57. 57. Handout section 1.9.6The Addressing of Siemens S7 Operand Areas Addressing Input (I) 0.0 to 0.7 1.0 to 1.7 2.0 to 2.7 3.0 to 3.7 Output (Q) 4.0 to 4.7 5.0 to 5.7 8.0 to 8.7 9.0 to 9.7 Counters (C) 0 to 63 Timers (T) 0 to 127
  58. 58. Handout section 3.0 Topic 3 Programming Basic Functions
  59. 59. Handout section 3.1 The Stages of Project Planning Description of the Problem Assignment Lists Rough Structure of the Control System Program Structure Detailed Structure of the Control System
  60. 60. The Stages of Project PlanningProblem Description» it consists of process schematic, a short description of the task definition, and a list of the sensors and actuatorsAssignment List» the sensors and actuators are allocated to the parameters of the programmable controller» it contains a short functional description as well as the device identifier
  61. 61. The Stages of Project PlanningRough Structure of the Control System» it contains all sub-functions of the process with relevant sensors, actuators and indicatorsProgram Structure» it determines the order in which the LAD, FBD or STL diagram to be draftedDetailed Structure of the Control System» using the assignment list and the program structure, the flow chart contained in the rough structure is refined
  62. 62. Handout section 3.2 Programming AND Operation LAD I 0.0 I 0.1 Q 4.0 ( ) FBD STL I 0.0 A I 0.0 I 0.1 & Q 4.0 A I 0.1 = Q 4.0
  63. 63. Handout section 3.3 OR Operation LAD I 0.0 Q 4.0 ( ) I 0.1 FBD STL I 0.0 O I 0.0 >= 1 Q 4.0 O I 0. 1 I 0.1 = Q 4.0
  64. 64. Handout section 3.4 AND - before - OR Operation LAD I 0.0 I 0.1 Q 4.0 ( ) I 0.0 I 0.2 I 0.2 I 0.3 I 0.1 I 0.3 FBD STL A I 0.0 I 0.0 A I 0.1 & O I 0.1 >= 1 Q 4.0 A I 0.2 I 0.2 A I 0.3 & = Q 4.0 I 0.3
  65. 65. Handout section 3.5 OR - before - AND Operation LAD I 0.0 I 0.1 Q 4.0 ( ) I 0.0 I 0.2 I 0.2 I 0.3 STL A( I 0.1 I 0.3 FBD O I 0.0 O I 0.2 I 0.0 ) >= 1 A( I 0.1 O I 0.1 & Q 4.0 O I 0.3 I 0.2 >= 1 ) I 0.3 = Q 4.0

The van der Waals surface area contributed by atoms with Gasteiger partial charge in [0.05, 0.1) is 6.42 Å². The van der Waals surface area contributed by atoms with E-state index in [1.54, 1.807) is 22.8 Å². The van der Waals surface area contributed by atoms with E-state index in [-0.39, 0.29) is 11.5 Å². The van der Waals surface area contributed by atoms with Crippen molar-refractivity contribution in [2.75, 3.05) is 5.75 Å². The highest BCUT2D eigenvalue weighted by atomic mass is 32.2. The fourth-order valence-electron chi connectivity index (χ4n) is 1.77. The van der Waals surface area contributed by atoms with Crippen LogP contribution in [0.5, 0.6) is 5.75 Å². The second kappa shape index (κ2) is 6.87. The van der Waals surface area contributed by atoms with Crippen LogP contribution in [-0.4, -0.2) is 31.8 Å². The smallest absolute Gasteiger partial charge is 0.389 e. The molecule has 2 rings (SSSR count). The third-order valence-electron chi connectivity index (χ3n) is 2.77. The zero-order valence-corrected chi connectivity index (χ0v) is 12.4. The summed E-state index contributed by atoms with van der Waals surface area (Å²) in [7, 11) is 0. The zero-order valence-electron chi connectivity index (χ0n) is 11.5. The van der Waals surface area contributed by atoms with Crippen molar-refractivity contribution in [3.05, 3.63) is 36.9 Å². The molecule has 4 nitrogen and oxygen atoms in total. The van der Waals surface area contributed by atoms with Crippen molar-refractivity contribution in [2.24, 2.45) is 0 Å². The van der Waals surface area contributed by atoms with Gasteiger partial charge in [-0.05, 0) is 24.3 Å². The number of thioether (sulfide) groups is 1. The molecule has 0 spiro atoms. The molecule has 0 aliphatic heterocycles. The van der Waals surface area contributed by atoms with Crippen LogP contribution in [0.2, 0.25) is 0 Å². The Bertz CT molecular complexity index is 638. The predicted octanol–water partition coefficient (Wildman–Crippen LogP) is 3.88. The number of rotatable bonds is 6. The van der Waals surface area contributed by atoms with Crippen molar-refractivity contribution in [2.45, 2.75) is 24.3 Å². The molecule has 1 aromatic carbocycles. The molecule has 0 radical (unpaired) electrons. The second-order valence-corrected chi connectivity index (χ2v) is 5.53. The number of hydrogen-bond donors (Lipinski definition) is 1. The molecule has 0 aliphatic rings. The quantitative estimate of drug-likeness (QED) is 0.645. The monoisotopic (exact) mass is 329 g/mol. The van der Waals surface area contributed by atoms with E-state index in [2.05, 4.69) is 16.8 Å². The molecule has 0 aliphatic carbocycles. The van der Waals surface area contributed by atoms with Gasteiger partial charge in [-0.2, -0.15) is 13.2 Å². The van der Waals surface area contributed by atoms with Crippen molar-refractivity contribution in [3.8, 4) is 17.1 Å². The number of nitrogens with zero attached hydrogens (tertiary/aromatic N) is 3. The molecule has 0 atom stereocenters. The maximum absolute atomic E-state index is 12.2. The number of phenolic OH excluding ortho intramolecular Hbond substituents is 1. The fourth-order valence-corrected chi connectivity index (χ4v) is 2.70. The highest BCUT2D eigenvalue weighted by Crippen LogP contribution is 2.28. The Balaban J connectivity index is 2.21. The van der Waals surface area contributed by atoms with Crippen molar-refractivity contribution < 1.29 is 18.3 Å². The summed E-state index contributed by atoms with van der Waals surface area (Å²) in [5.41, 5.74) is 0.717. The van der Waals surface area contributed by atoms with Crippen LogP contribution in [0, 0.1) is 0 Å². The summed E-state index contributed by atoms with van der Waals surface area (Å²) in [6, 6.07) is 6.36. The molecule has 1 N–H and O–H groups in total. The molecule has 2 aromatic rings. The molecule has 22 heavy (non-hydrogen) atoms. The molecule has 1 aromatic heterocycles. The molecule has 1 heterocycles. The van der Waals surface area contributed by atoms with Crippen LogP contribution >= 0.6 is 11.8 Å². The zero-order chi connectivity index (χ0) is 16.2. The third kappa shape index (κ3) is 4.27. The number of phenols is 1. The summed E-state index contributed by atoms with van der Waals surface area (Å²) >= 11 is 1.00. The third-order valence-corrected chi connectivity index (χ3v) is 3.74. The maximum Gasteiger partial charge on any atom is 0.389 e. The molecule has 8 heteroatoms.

66. 66. Handout section 3.6 Programming of NC Contacts and NO Contacts » Physical connection PLC programming The sensor is Signal state NO contact NO contact activated 1 NO contact NO contact not activated 0 NO contact NC contact activated 0 NO contact NC contact not activated 1 NC contact NO contact activated 0 NC contact NO contact not activated 1 NC contact NC contact activated 1 NC contact NC contact not activated 0
  67. 67. Handout section 3.7 Latching Output S3 K2 S1 K1 S4 S2 K2 K1 SET Priority / Dominant SET RESET Priority / Dominant RESET
  68. 68. Handout section 3.8 RS Memory Function S3 K2 S2 R S4 = S1 K1 K2 S Q ( ) SET Priority / Dominant SET
  69. 69. RS Memory Function S1 K1 S3 S S2 = S4 K2 K1 R Q ( ) RESET Priority / Dominant RESET
  70. 70. Try This ! Will the output Q 4.0 beLAD activated when you I 0.0 I 0.1 Q 4.0 activate: ( ) » I 0.0 and I 0.1 ? I 0.2 I 0.3 Q 4.0 ( ) » I 0.2 and I 0.3 ? I 0.4 I 0.5 Q 4.0 ( ) » I 0.4 and I 0.5 ?
  71. 71. The Answer» I 0.0 and I 0.1 = NO!» I 0.2 and I 0.3 = NO!» I 0.4 and I 0.5 = YES …… but why ?
  72. 72. When I0.0 and I0.1 Are Activated...LAD I 0.0 I 0.1 Q 4.0 » the PLC registers in the PIQ ( ) that Q 4.0 is “1” I 0.2 I 0.3 Q 4.0 » the PLC registers in the PIQ ( ) that Q 4.0 is “0” I 0.4 I 0.5 Q 4.0 » the PLC registers in the PIQ ( ) that Q 4.0 is “0” so, Q 4.0 = “0”
  73. 73. When I0.2 and I0.3 Are Activated...LAD I 0.0 I 0.1 Q 4.0 » the PLC registers in the PIQ ( ) that Q 4.0 is “0” I 0.2 I 0.3 Q 4.0 » the PLC registers in the PIQ ( ) that Q 4.0 is “1” I 0.4 I 0.5 Q 4.0 » the PLC registers in the PIQ ( ) that Q 4.0 is “0” so, Q 4.0 = “0”
  74. 74. When I0.4 and I0.5 Are Activated...LAD I 0.0 I 0.1 Q 4.0 » the PLC registers in the PIQ ( ) that Q 4.0 is “0” I 0.2 I 0.3 Q 4.0 » the PLC registers in the PIQ ( ) that Q 4.0 is “0” I 0.4 I 0.5 Q 4.0 » the PLC registers in the PIQ ( ) that Q 4.0 is “1” this time, Q 4.0 = “1”
  75. 75. Priority and PIQ
  76. 76. The Problem of Repetitive Outputs» Therefore, when the same output is used more than once in the program, only the last state of the output will be valid due to the PLC dynamically updating the PIQ (Process Output Image)» MEMORY = Memory for intermediate results of binary operations» Memory can be treated as flags/variables» Memory can be used to solve the problem of repetitive outputs
  77. 77. Using Memory…... I 0.0 I 0.1 M 100.0 ( ) I 0.2 I 0.3 M 100.1 ( ) I 0.4 I 0.5 M 100.2 ( ) M 100.0 Q 4.0 ( ) M 100.1 M 100.2
  78. 78. Result of Logic Operation (RLO) Q 4.0 RLO STAT A Q 4.0 …… …… & A( …… ……I 0.0 Q 5.0 O I 0.1 …… ……I 0.1 >=1 O I 0.2 …… ……I 0.2 O I 0.3 …… …… ) = Q 5.0 …… ……